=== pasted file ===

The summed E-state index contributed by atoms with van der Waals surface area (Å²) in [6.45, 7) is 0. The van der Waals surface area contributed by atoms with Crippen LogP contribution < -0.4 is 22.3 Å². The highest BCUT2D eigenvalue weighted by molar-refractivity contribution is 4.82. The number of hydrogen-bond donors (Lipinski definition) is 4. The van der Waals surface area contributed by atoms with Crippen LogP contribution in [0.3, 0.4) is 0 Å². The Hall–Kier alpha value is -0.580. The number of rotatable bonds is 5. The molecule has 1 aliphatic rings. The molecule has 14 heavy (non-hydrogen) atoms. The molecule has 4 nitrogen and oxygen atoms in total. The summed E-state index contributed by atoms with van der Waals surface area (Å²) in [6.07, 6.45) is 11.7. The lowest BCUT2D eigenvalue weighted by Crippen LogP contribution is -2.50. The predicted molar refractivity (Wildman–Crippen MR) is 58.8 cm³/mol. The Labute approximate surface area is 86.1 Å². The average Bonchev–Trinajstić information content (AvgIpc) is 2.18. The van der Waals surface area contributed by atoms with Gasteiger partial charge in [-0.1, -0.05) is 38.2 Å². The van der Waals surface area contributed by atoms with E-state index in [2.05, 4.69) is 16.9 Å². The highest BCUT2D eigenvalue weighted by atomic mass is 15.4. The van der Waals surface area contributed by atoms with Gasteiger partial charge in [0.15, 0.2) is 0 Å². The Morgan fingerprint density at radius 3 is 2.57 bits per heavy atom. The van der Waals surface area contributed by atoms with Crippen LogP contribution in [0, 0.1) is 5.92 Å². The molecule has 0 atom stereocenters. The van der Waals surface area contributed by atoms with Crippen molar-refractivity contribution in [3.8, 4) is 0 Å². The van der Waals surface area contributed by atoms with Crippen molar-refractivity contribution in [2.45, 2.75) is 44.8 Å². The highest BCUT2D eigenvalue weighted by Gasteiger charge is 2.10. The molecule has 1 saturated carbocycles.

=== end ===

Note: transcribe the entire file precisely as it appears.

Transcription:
The summed E-state index contributed by atoms with van der Waals surface area (Å²) in [6.45, 7) is 0. The van der Waals surface area contributed by atoms with Crippen LogP contribution < -0.4 is 22.3 Å². The highest BCUT2D eigenvalue weighted by molar-refractivity contribution is 4.82. The number of hydrogen-bond donors (Lipinski definition) is 4. The van der Waals surface area contributed by atoms with Crippen LogP contribution in [0.3, 0.4) is 0 Å². The Hall–Kier alpha value is -0.580. The number of rotatable bonds is 5. The molecule has 1 aliphatic rings. The molecule has 14 heavy (non-hydrogen) atoms. The molecule has 4 nitrogen and oxygen atoms in total. The summed E-state index contributed by atoms with van der Waals surface area (Å²) in [6.07, 6.45) is 11.7. The lowest BCUT2D eigenvalue weighted by Crippen LogP contribution is -2.50. The predicted molar refractivity (Wildman–Crippen MR) is 58.8 cm³/mol. The Labute approximate surface area is 86.1 Å². The average Bonchev–Trinajstić information content (AvgIpc) is 2.18. The van der Waals surface area contributed by atoms with Gasteiger partial charge in [-0.1, -0.05) is 38.2 Å². The van der Waals surface area contributed by atoms with E-state index in [2.05, 4.69) is 16.9 Å². The highest BCUT2D eigenvalue weighted by atomic mass is 15.4. The van der Waals surface area contributed by atoms with Gasteiger partial charge in [0.15, 0.2) is 0 Å². The Morgan fingerprint density at radius 3 is 2.57 bits per heavy atom. The van der Waals surface area contributed by atoms with Crippen LogP contribution in [0, 0.1) is 5.92 Å². The molecule has 0 atom stereocenters. The van der Waals surface area contributed by atoms with Crippen molar-refractivity contribution in [3.8, 4) is 0 Å². The van der Waals surface area contributed by atoms with Crippen molar-refractivity contribution in [2.45, 2.75) is 44.8 Å². The highest BCUT2D eigenvalue weighted by Gasteiger charge is 2.10. The molecule has 1 saturated carbocycles.